The Last Refuge
by Ben Coes
A 2012 hard cover release from St.
Martin’s Press, 387 pgs.
Also available in e-formats
Author Ben Coes knows how to structure a taut, clever, tension-filled thriller. The genesis of this story begins with the audacious kidnapping of the grandson of Israel’s fourth Prime Minister, Golda Meir, one of the enduring heroes of that nation. Kohl Meir’s abduction from an apartment in New York is an Iranian act of retribution for an incident in the Gulf of Hormuz. Meir is a decorated commander of a unit of Israeli Special Forces. His capture is considered a great triumph by the rulers of Iran who intend to use Meir’s trial and execution to maximum political advantage. Enter Dewey Andreas, American, a former SEAL, with ties to Meir. He wants to rescue Kohl Meir, in part because Meir did the same for him on a previous mission. What he subsequently learns is that Meir was in the United States to solicit help from Andreas in a daring plan to prevent Iran from destroying Tel Aviv with a nuclear weapon.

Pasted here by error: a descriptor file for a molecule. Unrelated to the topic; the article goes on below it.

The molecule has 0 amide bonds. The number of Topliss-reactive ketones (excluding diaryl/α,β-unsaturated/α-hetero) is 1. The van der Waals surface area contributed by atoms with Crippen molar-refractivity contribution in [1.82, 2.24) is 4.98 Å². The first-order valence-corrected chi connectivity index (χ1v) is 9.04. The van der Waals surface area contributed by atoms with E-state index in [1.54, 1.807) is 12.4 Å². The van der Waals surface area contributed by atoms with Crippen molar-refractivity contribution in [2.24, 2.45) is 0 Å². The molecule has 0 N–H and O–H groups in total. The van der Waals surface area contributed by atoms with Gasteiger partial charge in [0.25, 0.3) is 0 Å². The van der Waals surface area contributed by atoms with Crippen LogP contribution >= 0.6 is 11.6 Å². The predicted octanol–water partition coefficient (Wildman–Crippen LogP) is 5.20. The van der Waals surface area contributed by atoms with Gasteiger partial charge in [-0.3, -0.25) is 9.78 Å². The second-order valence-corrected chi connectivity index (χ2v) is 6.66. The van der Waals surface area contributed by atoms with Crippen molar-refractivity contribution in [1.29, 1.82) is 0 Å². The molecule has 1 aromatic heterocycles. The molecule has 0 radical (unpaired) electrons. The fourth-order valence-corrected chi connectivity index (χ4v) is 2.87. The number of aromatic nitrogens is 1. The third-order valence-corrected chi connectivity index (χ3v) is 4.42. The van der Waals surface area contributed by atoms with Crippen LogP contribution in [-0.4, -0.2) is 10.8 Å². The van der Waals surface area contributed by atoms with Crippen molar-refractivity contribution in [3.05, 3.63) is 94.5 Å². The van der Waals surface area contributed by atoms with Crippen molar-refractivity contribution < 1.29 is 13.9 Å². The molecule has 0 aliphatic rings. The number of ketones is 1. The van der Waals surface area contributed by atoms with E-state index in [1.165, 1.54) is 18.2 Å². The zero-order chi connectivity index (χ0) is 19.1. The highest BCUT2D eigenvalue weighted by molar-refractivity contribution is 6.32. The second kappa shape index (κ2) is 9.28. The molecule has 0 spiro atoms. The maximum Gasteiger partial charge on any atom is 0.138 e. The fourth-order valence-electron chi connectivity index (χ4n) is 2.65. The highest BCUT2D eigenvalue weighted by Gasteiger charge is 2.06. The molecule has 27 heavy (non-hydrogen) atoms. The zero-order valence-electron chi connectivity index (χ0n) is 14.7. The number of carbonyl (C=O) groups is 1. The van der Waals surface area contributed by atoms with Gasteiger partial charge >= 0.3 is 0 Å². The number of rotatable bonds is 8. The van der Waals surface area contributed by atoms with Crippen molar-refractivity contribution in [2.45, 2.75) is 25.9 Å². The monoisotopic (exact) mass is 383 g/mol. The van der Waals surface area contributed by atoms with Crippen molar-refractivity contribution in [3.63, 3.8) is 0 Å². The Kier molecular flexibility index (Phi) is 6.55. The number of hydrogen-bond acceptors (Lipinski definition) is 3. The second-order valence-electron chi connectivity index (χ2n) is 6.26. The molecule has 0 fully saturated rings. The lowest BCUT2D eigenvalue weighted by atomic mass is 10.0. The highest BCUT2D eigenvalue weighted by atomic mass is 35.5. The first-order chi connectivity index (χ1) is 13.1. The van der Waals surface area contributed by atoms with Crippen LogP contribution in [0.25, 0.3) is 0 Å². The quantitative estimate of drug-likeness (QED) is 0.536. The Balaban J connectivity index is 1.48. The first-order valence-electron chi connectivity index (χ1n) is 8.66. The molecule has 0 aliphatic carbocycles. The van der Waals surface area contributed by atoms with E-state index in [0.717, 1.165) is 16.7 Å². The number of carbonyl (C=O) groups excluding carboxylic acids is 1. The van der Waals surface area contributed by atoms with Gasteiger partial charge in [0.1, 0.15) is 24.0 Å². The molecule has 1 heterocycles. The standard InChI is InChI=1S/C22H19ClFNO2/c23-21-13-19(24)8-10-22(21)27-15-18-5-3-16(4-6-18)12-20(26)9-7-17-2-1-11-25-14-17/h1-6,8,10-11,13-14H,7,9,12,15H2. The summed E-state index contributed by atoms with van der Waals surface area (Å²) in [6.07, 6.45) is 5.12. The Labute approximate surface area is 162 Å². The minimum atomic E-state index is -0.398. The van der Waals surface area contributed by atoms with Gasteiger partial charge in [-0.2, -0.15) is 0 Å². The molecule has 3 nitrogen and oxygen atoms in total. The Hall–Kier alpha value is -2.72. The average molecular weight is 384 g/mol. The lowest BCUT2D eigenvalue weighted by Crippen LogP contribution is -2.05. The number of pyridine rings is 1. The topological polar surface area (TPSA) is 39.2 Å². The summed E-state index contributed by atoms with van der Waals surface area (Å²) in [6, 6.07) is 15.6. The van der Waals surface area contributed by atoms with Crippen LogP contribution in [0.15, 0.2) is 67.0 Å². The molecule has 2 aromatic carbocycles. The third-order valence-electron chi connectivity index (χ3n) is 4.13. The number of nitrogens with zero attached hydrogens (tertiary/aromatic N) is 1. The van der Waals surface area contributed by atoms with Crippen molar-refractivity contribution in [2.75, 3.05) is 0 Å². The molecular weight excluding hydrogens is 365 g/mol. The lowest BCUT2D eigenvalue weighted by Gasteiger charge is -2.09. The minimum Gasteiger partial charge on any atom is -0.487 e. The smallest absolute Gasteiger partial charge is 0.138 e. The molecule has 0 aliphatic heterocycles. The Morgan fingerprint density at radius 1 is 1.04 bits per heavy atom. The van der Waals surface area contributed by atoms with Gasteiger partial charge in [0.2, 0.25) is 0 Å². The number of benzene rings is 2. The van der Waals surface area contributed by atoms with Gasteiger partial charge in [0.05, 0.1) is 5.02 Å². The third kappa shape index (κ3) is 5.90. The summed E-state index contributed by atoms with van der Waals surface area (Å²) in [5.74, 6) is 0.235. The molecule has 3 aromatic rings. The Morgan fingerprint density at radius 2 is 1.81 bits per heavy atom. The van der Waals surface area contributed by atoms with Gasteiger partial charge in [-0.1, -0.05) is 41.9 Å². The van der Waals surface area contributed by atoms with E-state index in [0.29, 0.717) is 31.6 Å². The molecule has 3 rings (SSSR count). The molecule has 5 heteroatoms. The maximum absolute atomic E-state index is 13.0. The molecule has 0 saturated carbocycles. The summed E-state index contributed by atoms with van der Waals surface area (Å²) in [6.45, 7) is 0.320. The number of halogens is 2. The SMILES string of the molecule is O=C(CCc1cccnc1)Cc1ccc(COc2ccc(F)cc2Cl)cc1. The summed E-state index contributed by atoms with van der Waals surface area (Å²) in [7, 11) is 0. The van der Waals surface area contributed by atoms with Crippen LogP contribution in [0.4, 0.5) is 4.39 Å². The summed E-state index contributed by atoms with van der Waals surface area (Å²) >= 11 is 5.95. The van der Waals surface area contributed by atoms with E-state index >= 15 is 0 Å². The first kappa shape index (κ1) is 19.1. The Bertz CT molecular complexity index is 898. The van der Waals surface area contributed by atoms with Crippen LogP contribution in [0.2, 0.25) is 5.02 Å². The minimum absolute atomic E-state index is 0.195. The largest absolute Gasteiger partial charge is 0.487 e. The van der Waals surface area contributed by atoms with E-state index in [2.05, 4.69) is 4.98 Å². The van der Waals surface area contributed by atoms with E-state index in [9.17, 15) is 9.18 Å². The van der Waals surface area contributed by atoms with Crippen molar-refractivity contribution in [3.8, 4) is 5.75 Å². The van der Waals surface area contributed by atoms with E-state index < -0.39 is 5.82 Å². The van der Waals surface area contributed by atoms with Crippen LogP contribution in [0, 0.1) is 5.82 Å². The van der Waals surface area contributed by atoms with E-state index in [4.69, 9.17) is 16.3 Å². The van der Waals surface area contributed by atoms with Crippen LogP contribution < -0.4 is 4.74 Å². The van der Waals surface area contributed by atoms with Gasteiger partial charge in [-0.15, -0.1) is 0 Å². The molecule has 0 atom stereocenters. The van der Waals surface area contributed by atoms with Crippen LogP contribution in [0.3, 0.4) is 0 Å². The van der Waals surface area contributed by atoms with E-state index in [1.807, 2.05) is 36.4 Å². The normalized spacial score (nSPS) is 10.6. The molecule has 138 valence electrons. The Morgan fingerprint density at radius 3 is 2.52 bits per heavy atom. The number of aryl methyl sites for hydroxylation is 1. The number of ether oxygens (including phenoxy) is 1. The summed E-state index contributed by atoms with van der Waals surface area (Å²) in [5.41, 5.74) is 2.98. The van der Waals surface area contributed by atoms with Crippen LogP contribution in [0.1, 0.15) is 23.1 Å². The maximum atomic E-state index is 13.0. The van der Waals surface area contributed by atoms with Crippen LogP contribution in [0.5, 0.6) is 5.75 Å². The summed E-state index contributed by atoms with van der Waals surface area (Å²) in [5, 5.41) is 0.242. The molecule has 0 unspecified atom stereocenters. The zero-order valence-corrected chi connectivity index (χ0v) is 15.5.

So a double clock is ticking. The nuclear bomb is soon due to be transported to Israel and Meir’s execution is imminent. Andreas enlists the help of various above- and below-board specialists in his attempt to successfully carry out theft of the bomb and rescue of the Israeli.
How he goes about this and the maneuvering of the evil forces arrayed against Andreas is the story. There is, fortunately, a minimum of political- us-versus-them ranting. There are complex people working for perceived good and evil on both sides of the equation. Some are competent and some are not, so the characterizations in the novel are interesting and support the plot well, although it’s perfectly clear that the author considers Iran to be a prominent evil empire.
There are, unfortunately, quite a few grammatical errors which readers will have to overlook. One of the most egregious is the careless use of “ground” as a substitute for the floor of an automobile, a steel jail cell, and the deck of a ship. In the case of the automobile, the reader thought the gunman was on the ground beside the car, not hiding in the front seat. In spite of these annoyances, the novel is enjoyable, a fast read with an eye-opening resolution and a plot that has every element of the real and the here and the possible.